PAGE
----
From social media to parental pressure, it causes a lot of anxiety in students

A national mental health survey conducted by the government this year revealed that middle and high school students in India are struggling with anxiety due to academics, exams and various other factors. Some counselors, however, believe that parental pressure and peer pressure also cause anxiety in students.

According to the survey conducted by NCERT, “frequent mood swings” have been identified as a major area of ​​concern across grades, gender and types of schools. Eighty-one percent of respondents reported that academics are the cause of their anxiety (and girls were more stressed than boys). However, personal independence, social interactions, peer relationships, career concerns, and subject specialization also play a role in increasing anxiety.

According to a WHO survey, 10% of children and adolescents suffer from mental disorders, but most of them do not seek help. The problems that children suffer during this age extend into adulthood and limit their opportunities to lead full lives. “Globally, an estimated 1 in 7 (14%) 10-19 year olds suffer from mental illness (1), but these remain largely undiagnosed and untreated,” the report states.

Covid effect or…

Mental health has been a hot topic of discussion lately, especially during the pandemic. Although students at the school are now openly sharing their problems, counselors believe the children have been suffering from anxiety for a long time.

Some counselors interviewed by indianexpress.com said awareness on the issue had increased due to the Covid pandemic, empowering students to open up about their mental health issues.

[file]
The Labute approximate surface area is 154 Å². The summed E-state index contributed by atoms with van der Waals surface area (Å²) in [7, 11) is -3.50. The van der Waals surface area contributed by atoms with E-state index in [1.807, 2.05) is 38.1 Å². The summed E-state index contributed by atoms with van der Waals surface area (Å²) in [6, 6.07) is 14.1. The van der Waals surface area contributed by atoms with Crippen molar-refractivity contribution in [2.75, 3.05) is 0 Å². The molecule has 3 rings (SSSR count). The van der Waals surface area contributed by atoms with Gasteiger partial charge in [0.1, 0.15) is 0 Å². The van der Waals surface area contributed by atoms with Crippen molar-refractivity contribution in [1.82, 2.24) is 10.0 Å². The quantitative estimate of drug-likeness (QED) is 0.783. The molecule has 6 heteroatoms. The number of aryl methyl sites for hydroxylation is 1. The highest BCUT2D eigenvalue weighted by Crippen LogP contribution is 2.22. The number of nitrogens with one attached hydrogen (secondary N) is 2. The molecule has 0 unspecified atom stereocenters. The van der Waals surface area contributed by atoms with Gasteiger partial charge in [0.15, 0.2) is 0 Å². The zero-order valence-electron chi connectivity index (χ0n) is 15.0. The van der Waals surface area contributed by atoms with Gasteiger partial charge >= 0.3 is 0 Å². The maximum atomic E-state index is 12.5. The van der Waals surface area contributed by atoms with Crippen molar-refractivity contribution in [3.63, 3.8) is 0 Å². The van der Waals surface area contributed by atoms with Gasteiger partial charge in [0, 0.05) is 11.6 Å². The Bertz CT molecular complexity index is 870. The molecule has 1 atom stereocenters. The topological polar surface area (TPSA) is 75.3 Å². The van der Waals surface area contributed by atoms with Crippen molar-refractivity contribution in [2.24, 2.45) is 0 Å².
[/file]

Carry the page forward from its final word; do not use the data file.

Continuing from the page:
A major problem since the pandemic, however, is that children have been deprived of self-confidence.

Akanksha Kukreja, consultant child and adolescent psychologist, said: “Pre-Covid children were worried about how school was and about managing time and studies. However, in the post-pandemic days when students return to the classroom with their friends, seek validation from social media and friends.”

In addition, students now meet with their peers daily and are asked to fit in with people of different temperaments and personalities, which can also cause them anxiety.

Parental pressure

The survey’s findings are based on responses from nearly 3,800 students across the country. Of the 81 percent who criticized academics, 49 percent identified studying as the main trigger and 28 percent reported exams and results as anxiety triggers.

Counselors believe that much of this pressure on academics, exams and results comes from parents, who sometimes place the burden of achieving their own dreams on their children.

“Most of the time, parents start comparing their children with other children in their close circles, or even with their siblings. This leads to unwanted pressure and can also breed an unnecessary competitive nature in the child,” said Sidhhant Singh of edtech TopRankers.

Child psychologist Jyoti Kanda explained that children mirror their parents, especially during the school years. These are considered developmental years and if parents compare their children to their peers or siblings, “the pressure will increase and even make the child feel that they have to score exceptionally high.”